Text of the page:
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    It's like asking people when they've had food poisoning from fish whether they'd eat fish again. They always say 'no'. But within a month or so you're sitting down having barramundi with them." 

    Deputy prime minister Barnaby Joyce explaining why he thinks the story about his affair with a younger member of his staff and associated job preferment is a passing event that will fade from public attention. Fairfax Media, February 20, 2018 ... Read more ... 

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    Atanaskovic wins over-wrought billings battle ... Chang, Pistilli and Simmons – former partners of Antagonistic Heartless – go down in fight about their share of late recorded billings … Too much distrust, too little courtesy ... From our archive, March 12, 2010  ... Read more ... 


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    Canberra - it's not Washington

    How democracy works ... Hannah Ryan visits Canberra and the Museum of Australian Democracy ... Not much of a spiritual experience, yet there's something endearing about this version of democracy that doesn't take itself too seriously 

    Museum of Australian Democracy

    WHAT does one do with a free day in Canberra, the third best city in the world

    By mid-morning, I'd already taken a stroll around Lake Burley Griffin and peeked into the High Court, and it wasn't yet Floriade season. So I idled over toward Old Parliament House, now known as the Museum of Australian Democracy and accessible for just $2. As luck would have it the guided tour was leaving in five minutes. Who could resist?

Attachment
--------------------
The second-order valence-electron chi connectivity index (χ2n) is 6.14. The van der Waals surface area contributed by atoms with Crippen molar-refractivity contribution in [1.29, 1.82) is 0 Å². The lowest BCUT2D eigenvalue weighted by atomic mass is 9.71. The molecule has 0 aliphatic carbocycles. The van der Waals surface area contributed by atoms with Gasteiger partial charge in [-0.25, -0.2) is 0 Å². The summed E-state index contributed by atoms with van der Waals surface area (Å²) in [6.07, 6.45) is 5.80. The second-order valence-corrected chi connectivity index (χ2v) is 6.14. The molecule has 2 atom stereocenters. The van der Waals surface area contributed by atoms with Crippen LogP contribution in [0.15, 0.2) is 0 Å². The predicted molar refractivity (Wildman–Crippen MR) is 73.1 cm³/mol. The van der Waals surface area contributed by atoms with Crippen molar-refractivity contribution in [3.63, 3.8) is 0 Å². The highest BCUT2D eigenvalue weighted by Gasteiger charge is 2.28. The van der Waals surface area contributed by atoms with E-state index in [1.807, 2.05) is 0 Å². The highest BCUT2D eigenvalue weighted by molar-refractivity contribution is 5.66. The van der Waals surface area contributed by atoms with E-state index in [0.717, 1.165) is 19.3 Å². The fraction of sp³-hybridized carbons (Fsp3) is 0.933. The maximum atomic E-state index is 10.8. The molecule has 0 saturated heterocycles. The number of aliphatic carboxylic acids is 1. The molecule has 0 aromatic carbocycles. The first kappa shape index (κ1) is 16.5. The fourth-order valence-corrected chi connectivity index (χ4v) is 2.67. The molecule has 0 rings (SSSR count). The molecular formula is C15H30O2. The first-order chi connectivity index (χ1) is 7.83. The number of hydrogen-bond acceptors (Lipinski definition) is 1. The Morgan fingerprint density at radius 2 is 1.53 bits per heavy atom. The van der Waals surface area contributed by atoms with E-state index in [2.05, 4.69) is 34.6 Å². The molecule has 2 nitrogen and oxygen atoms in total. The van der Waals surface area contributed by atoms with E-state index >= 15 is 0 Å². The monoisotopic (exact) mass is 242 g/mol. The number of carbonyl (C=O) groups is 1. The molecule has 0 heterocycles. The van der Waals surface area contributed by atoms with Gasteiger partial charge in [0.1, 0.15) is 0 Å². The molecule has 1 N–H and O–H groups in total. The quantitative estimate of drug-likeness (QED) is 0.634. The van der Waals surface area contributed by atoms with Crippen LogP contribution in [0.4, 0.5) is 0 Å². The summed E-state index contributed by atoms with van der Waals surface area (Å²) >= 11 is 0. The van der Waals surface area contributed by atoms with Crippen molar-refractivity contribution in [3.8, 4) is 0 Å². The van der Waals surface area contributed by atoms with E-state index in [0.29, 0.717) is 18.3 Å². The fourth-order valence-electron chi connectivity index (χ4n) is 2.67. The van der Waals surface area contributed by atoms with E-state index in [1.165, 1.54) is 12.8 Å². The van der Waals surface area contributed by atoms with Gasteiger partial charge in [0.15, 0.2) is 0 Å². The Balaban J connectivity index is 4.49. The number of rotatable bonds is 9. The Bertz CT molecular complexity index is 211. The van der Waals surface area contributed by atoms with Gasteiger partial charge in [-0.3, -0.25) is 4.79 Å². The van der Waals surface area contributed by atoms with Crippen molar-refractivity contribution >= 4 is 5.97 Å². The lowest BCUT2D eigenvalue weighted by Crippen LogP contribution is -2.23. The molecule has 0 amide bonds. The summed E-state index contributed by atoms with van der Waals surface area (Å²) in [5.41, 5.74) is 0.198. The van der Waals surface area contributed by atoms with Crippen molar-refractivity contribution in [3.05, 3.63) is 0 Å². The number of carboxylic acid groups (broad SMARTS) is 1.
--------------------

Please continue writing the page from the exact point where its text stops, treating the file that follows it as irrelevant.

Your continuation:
As our tour group - a busload of octogenarians and me - gathered in the centre of King's Hall a white-haired and bearded man named Peter asked if any of us cared about politics. 

    "I don't give two hoots about it," he said, as his audience nodded in agreement. He'd only ended up volunteering as a tour guide at the building after his wife found him watching TV at home and decided he had too much free time on his hands. 

    The first stop was the senate, where we were treated to a history lesson. How did Australia's Constitution come about? Well, explained Peter, "a couple of blokes sailed up the Hawkesbury." 

    (Wikipedia tells me that those blokes included Edmund Barton and other members of the Constitutional Committee; their vessel was the SS Lucinda.) 

    The challenge was the reluctant West Australians. Those "blokes" offered them a deal: they would get equal representation by getting the same number of senate seats as the more populous states. It sounds like a good plan, and it was enough to snare the westies. 

    But, Peter told us, holding up a indecipherable graphic in a tatty plastic sleeve, the representation of states' interests in the senate is not really a thing. 

    "In all the years since then, they've only voted along state lines in here once," he told us, when Tasmania kicked up a stink about the Franklin Dams. Oh well, so much for that plan.